The Restorative Service in Lincolnshire SchoolsMonday 3rd December 2018
With school exclusion rates rising, it’s now more important than ever that restorative practices are being used in schools to help young people to get their education in a safe, structured environment, whilst learning how to resolve conflict and manage their emotions.
In fact, last year, the government had to address worrying school exclusion statistics, which saw 381,865 fixed-term exclusions being issued across mainstream secondary schools during the 2016-17 academic year.
Many students who are permanently excluded find themselves in referral units or, more troublingly, are left to wander the streets despite parents and guardians being legally bound to keep their excluded child out of public areas during school operating hours.
Similarly, more than 200 pupils in England spent at least five consecutive days in isolation booths last year. These isolation booths have been described by Anne Longfield, Children's Commissioner for England, as “distressing and degrading”.
This is why Restorative Solutions, together with Family Action, set up the Restorative Service within the Behaviour Outreach Support Service in Lincolnshire. Commissioned by Lincolnshire County Council, Restorative Service provides Restorative Approaches (RA) in all Lincolnshire schools.
By putting restorative approaches into practice, the Restorative Service is reducing the number of permanent exclusions in schools. Restorative approaches help pupils, teachers, and practitioners to dig a bit deeper and uncover what the unmet needs of the child in question are, allowing them to find a solution to the disruptive behaviour and conflict being caused.
This is done by encouraging the children to explore what is happening when conflict is being caused and to consider who else is being affected. The children are also encouraged to come up with solutions to their problems to affirm their experience during their time using the service. Not only does this help to solve immediate problems, it also gives them the tools needed to solve problems of conflict later in life.
There are a huge amount of benefits when it comes to using restorative approaches with children, from helping them to develop people skills and encouraging them to conquer their fears to helping them take responsibility for their behaviour and giving them an opportunity to explore their own behaviours, attributes, and emotions. Learning to understand why conflict is happening and helping them to learn to problem solve can be an incredibly empowering experience for children and young people.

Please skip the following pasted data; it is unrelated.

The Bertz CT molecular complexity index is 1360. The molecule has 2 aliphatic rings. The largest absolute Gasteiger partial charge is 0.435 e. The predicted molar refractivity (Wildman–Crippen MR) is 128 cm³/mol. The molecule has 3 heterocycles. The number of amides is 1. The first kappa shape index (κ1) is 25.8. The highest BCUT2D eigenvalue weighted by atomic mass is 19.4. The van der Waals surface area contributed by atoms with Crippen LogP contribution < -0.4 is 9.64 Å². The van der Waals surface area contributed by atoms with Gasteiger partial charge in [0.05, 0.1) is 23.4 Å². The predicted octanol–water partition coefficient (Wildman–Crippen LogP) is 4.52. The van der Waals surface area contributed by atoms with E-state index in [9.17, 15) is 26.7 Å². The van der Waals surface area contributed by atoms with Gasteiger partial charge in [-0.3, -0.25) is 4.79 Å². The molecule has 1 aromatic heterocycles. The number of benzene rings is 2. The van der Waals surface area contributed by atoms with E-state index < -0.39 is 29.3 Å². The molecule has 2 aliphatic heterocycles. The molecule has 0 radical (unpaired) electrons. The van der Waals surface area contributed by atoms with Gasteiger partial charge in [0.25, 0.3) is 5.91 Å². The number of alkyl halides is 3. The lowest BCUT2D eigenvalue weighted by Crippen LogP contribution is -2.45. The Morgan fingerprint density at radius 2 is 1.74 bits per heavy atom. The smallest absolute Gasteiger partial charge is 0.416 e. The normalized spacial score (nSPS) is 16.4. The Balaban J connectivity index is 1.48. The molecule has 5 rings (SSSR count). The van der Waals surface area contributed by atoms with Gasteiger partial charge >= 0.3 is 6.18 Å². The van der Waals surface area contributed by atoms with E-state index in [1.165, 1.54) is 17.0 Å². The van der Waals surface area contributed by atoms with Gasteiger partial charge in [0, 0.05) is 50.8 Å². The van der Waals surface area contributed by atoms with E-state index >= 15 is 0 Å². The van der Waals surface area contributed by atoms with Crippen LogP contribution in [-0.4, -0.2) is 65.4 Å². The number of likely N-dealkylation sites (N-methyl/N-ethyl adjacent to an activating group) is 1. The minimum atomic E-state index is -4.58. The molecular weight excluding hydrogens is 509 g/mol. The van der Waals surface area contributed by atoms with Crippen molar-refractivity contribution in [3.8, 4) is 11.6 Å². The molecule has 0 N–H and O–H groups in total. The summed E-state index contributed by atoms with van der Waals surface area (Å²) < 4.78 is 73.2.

A service like Restorative Service requires a lot of setting up, especially in terms of creating all of the necessary documents, training staff, and developing referral pathways, processes, and procedures for the BOSS staff. The Restorative Service has also created a variety of leaflets and guides on restorative approaches for practitioners, as well as visual aid cards to be used with children and young people.
The Restorative Service is still coming on in leaps and bounds and is entering its next phase, which will involve extending the restorative network, continuing to assist schools with complex and sensitive cases, and ensuring that all practitioners are up-to-date with their training.
The Restorative Service is continuing to develop innovative approaches to restorative practices to benefit all children and young people. A year 3 student was referred to the service after being verbally and physically aggressive towards staff and, although the behaviour was reducing over time, the student was still making rude remarks towards a particular teaching assistant. He would cause disruption in class and hurt other children to get the teaching assistant’s attention.
At first, a meeting was held with the student to find get to the bottom of what was going on for him. He was asked if he wanted to get involved with the restorative process and he said that he wanted to repair his relationship with the teaching assistant and wanted to spend more time with her.
He seemed to understand that his behaviour was making her sad and that he didn’t want to make her sad. The restorative process was explained in a way that he could understand. He agreed to take part in the process and have a meeting.
A meeting was then held with the teaching assistant who was confused by the young boy’s behaviour towards her. After she was told that he did like her and that he would like to spend more time with her, she felt that going ahead with the restorative process would be useful for both of them.